Digital Downtime Over The Holidays

With all the things competing for your attention over the holidays, it’s a good time to disconnect a little from all the notifications and screen time so you can enjoy some quality time with your loved ones. No one’s suggesting you do a week-long digital detox or anything crazy, but being a little more aware of your tech habits can help you rein them in a little. Think of it like making some healthy food swaps instead of going on a full detox cleanse. These are some easy ways for you to get some digital downtime over the holidays.

  • Turn off your notifications - If you’re not working and don’t need to respond to your boss’ “urgent” requests, then make the most of it. Silence or snooze some of your apps with push notifications so you don’t get distracted from the fun you’re having in real life.
  • Set a tech schedule - It may be unrealistic for you to go a day without checking email, so set aside an hour every day for the task and ignore it the rest of the time. You can do this with other apps you could ignore, Apple’s new Downtime feature can help because it grays out apps after you reach a pre-set time limit.
  • Shift your media diet - Use your time off to ignore news and book apps and buy a newspaper and an actual paper book to read instead. It’ll cut down on your daily screen time and it’s more fun to read a real book in front of a fireplace anyway.
  • Go analog with your musings - If you’re trying to disconnect but still feel like sharing your thoughts and opinions, try writing them down in a journal instead. You won’t get the same feedback, but research shows that journalingcan help make you happier.
  • Do something where you can’t bring your phone - Sign up for a yoga class, go to a holiday concert, or take the family to the movies for some bonding - none of which require you to use technology.

Source: Well and Good


When starting a new life together with someone, the last thing you want to do is start out that union in debt, and that certainly could happen when it comes to buying that all important engagement ring. But it turns out guys, your gals doesn’t necessarily need you to break the bank for that bauble.

A new poll by Lending Tree finds that 53% of those who received a ring say they would have been perfectly happy with a less expensive ring it if meant being able to pay off debts Meanwhile, of those who gave a ring, 47% said they too would have been happier with a less expensive ring if it meant they could pay off their debts.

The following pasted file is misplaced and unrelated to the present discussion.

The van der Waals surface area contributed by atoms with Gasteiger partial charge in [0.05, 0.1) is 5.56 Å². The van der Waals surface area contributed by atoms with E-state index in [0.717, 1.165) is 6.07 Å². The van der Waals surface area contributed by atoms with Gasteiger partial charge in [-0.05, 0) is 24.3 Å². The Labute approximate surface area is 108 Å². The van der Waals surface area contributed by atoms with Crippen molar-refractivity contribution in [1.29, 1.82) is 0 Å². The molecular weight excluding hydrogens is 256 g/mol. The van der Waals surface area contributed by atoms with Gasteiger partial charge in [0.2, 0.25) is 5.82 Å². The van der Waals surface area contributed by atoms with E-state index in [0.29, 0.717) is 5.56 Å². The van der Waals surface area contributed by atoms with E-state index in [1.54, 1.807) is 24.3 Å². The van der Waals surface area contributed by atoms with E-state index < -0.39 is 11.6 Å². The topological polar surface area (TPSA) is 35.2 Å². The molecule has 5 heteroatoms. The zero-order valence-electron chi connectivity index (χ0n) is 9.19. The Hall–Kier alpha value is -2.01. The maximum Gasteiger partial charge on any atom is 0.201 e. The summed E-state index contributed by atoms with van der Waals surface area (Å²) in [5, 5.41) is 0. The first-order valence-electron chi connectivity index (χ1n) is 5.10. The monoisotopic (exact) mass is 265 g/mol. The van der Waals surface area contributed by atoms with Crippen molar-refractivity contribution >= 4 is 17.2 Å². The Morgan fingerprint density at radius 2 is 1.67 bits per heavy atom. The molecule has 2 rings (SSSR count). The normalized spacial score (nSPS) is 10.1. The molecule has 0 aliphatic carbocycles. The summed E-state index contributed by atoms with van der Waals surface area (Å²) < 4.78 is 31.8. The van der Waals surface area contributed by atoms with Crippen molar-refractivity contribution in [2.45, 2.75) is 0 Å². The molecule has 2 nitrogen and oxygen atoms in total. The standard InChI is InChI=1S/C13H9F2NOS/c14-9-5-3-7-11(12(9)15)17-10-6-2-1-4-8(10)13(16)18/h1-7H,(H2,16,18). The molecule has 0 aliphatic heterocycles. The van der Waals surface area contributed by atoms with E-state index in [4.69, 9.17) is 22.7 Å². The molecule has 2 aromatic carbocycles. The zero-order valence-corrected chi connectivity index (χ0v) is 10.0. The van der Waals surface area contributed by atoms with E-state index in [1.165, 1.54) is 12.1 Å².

Although the truth is, most people aren’t going into debt for the ring, with 66% of people saying they paid off the ring immediately, and 17% paying it off within the first six months. Overall,  45% of folks say they paid for the ring in cash, while 27% used a credit card.

  • But debt can be a huge issue for couples, and sometimes it can actually play a role in when a couple ties the knot. In fact, 10% of married couples say they delayed popping the question because of their or their significant other’s debts.
  • And for too many couples, debt is something they aren’t even talking about. The poll finds that only 22% of people say they’ve talked about credit scores before getting engaged, as compared to 62% who have spoken about kids, 56% who have talked religious views, and 34% who have talked politics. What’s more, 31% of married people say they didn’t know how much non-mortgage debt their S.O. had before they got engaged.

Source: Lending Tree 


A survey by Ancestry finds that 34% of people can’t trace their family tree past their grandparents, while those who do are still missing key information. For example, 21% of people don’t know what city their grandparents were born in, while 14% don’t know what any of them did for work. Even more astonishing, a third of Americans say they can’t name all four of their grandparents, while 21% can’t name even one of their great-grandparents. 

But even with this sad information, it seems a lot of people do want to know their family history. In fact, 80% of people say they care about their heritage, while 84% say it’s important to know their family history.

  • As for the types of things they want to know from their grandparents, 72% would like to hear stories of them when they were young, while 63% would like to hear childhood memories. Other things folks want to know about their grandparents include:
  • Where your family came from (62%)
  • Their heritage (62%)
  • Life advice (51%)
  • About their personal beliefs (48%)
  • Health issues common to your family (47%)
  • General medical history (40%)
  • What kind of work they did (37%)
  • Best trips/places they’ve been (36%) 

Source: SWNS Digital


Everybody loves Hersey’s Kisses, and it seems some folks love them so much they are unhappy with even the slightest change. 

Apparently fans of the chocolaty treat have noticed that lately the Kisses have looked different. While they still have the classic teardrop design, they are being packaged with broken or missing tips, leaving jagged edges in its place. The broken or missing tips seem to be affecting for all varieties of the delicious sweet and bakers in particular are very upset because they say it’s ruining designs of their cakes and cookies. 

So why is this happening? Well, Hershey’s has yet to give an explanation but Jeff Beckman, director of corporate communications for The Hershey Company, did release a statement on the controversy. “We are looking at the issue now,” he says. “We understand that bakers’ expectations are high for an iconic brand that is more than 100 years old because they are proud of their desserts.”

Source: USA Today

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Jay and Dawn

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